The invaluable brilliance of BBC Radio 6 Music resides in its ability to bring the innately esoteric to a more broad or – and I here generalise slightly – to a perhaps less discerning audience (myself more often than not included) than would otherwise be exposed to these weird and wonderful sounds from around and about the circumference of the globe. Gilles Peterson is among the station’s most fervent flag bearers, and his annual Worldwide Awards continually exhibit not only the intense variegation of his appreciably vivid palette, but with that his abiding travails in centralising the left field a little to thereby bring its dab handed ranchers to the spotlit stage of Mornington Crescent’s prime pseudo-salubrious establishment, Koko. The ambience within is the sort envisaged of one of those purportedly swanky, faux-cosmo tapas bars considerably more renowned of the N1 than the NW1 postcode, and that the place is bursting at the bits only enriches this impression. Though with an ingenuous glimmer a-flicker in each eye, a tidily attired Peterson stands stage-right – a monochromic statuette when seen from the lofty balcony above – whilst fellow 6 Music mainstay Cerys Matthews goes unapologetically hefty on the ol’ ska. The event coming at the close of a week to have seen the commerciality of music in Britain take what may transpire to be an irremediably degenerative turn for the worst, one could quite convincingly contend that this sort of night is what it’s all about. It’s now therefore up to us – as well as the likes of Peterson, of course – to ensure that these exceptional showcases aren’t to become but mere exceptions in a musical landscape persistently ravished by an abiding ruefulness over all that could’ve been.
Two years ago, Koko once again hosted these Worldwide Awards and indeed to this day, it’s one such example of an event I endlessly bemoan having missed: an ever exemplary blend of anything and everything excelling in that bit at the centre of the almighty Venn to aggregate all successful crossover ventures, the likes of Mount Kimbie, and Flying Lotus, and James Blake all pitched in on what must surely have been a smorgasbord of eccentric sonic experimentation. This is the epicentre of where the esoteric crackles into that more exoteric of environs, as we’ve seen with each of the aforementioned going on to garner much critical acclaim even in more mainstream pools.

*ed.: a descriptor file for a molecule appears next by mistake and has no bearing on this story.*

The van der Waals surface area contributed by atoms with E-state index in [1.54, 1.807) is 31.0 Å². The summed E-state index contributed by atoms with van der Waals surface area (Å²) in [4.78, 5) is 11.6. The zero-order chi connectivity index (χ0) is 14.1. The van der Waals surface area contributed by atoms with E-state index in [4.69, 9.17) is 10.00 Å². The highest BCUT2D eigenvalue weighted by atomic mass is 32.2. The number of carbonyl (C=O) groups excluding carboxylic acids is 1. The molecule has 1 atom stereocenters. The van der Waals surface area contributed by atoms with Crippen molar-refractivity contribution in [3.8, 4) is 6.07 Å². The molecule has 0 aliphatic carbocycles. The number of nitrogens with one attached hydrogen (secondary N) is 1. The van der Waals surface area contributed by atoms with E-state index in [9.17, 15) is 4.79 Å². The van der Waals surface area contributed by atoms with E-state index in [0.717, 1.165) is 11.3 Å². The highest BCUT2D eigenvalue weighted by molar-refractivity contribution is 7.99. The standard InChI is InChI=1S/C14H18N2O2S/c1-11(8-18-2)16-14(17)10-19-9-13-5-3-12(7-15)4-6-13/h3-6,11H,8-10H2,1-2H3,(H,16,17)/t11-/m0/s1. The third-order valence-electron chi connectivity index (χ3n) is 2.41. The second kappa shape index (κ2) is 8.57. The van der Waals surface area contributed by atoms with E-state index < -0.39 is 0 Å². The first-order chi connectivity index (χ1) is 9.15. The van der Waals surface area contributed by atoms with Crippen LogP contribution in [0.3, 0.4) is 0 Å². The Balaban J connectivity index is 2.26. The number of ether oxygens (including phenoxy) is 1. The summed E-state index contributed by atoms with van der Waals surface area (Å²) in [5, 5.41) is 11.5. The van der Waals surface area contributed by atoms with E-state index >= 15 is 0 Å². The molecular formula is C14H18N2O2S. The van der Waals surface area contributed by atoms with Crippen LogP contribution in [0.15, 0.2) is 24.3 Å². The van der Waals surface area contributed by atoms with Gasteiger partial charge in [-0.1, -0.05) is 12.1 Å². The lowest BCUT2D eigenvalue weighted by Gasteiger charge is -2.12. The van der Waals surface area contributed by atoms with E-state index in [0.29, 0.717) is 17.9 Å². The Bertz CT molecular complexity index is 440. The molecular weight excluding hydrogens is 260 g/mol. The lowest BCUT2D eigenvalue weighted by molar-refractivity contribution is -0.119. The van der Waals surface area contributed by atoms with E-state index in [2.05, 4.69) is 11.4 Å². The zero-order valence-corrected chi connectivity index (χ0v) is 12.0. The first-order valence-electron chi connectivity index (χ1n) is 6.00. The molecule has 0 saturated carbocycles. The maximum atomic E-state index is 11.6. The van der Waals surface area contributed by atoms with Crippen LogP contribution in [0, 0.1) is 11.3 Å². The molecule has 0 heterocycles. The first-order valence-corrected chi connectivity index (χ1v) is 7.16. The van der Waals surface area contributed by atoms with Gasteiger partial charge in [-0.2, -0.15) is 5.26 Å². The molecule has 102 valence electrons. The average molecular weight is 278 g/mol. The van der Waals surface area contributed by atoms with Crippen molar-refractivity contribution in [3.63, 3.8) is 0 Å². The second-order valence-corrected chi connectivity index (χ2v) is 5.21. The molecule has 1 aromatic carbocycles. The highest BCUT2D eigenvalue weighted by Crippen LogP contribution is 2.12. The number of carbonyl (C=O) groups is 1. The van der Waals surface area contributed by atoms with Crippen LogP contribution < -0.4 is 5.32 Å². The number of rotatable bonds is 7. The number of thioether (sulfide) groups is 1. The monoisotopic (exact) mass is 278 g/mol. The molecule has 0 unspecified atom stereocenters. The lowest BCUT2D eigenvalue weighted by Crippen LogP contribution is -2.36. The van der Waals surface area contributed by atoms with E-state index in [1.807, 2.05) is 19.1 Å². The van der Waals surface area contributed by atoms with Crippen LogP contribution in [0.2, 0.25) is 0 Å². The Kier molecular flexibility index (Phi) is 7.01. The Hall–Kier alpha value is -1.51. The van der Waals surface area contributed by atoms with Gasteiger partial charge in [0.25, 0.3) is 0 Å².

Though the main attraction back then was a collaboration rarer than most red meats between Walthamstow duo Rocketnumbernine and a certain Kieran Hebden: once a seemingly ephemeral project, the brothers Page and their taciturn guru in kind subsequently set sail for NYC, where the three pioneers supported none other than Radiohead over two nights down Midtown’s Roseland Ballroom, although it wasn’t until substantially more recently that any combined vibrations were heard emanating out from wherever it was that they were holed up. Set for an as yet nebulous release on Hebden’s Text Records imprint, again, this is what it’s all about.
Though whilst it was once Four Tet who the duo would flank, the dons of sporadic collaboration tonight instead début a commensurately remarkable conjoining of forces with Swedish trip hop stalwart Neneh Cherry who, fresh from her The Cherry Thing LP alongside jazzy compatriots The Thing, is becoming something of a serial colluder herself. Peterson had initially intended for the Nordic ensemble to once again ally with Cherry, although logistic issues precluded the reunion. Nonetheless, in adversity Cherry here finds triumph as she and her newfound associates run away with both the latest shard of night, as well as the earliest glimmer of morning – this recurrently cited concept of crossover again key.
Smidgens of doubt encircled even this coming together however, the snow fizzing infuriatingly about the capital threatening to put the night’s main attraction on ice earlier on in the week though from the rambunctious opening reworking of Cherry Thing track Cashback, the overriding sensations are both of relief, and revelation: the former, for throughout theirs are compulsive cosmic jazz reinterpretations well worth revelling in and the latter, for we’ve finally found out how Rocketnumbernine sound with vocals suffused throughout their idiosyncratic, hypermodern rhythmic skiffle. And they sound incontrovertibly outstanding: whether on the imposing octaves of this, or on the succinct house throw down of new cut Weightless whilst Rocketnumbernine can only very occasionally sound that little bit two-dimensional, Neneh’s gritty vocal is the Cherry topping off their motorik surges and ebbing cymbals to make for a pretty delectable splurge of enticement. It’s that most fruitful of collaborations; a quite striking creative symbiosis in which each force does everything within its power to strengthen the other, as the trio indeed take The Cherry Thing to another dimension – if only for twenty or so.
Of course it goes without saying that when they come to cover Neneh Cherry & The Thing in turn covering Suicide’s Dream Baby Dream, the propulsive gusto gushing from monolithic speaker stacks all about us bears only a negligible semblance to its point of origin, though never did it ever sound quite so compelling as it did thirdhand and contorted beyond nigh on all recognition.
It’s that which leaves the indelibly lasting impression and indubitably their most impressive rethink, and with further shows and perhaps even recordings to come, while the project may be destined never to engage a more Worldwide audience, somebody somewhere or other will surely delight in biting into another off-centre Cherry endeavour. A succulent and admirably laboured fruit, excuse us a moment while we dream of all this ever again materialising…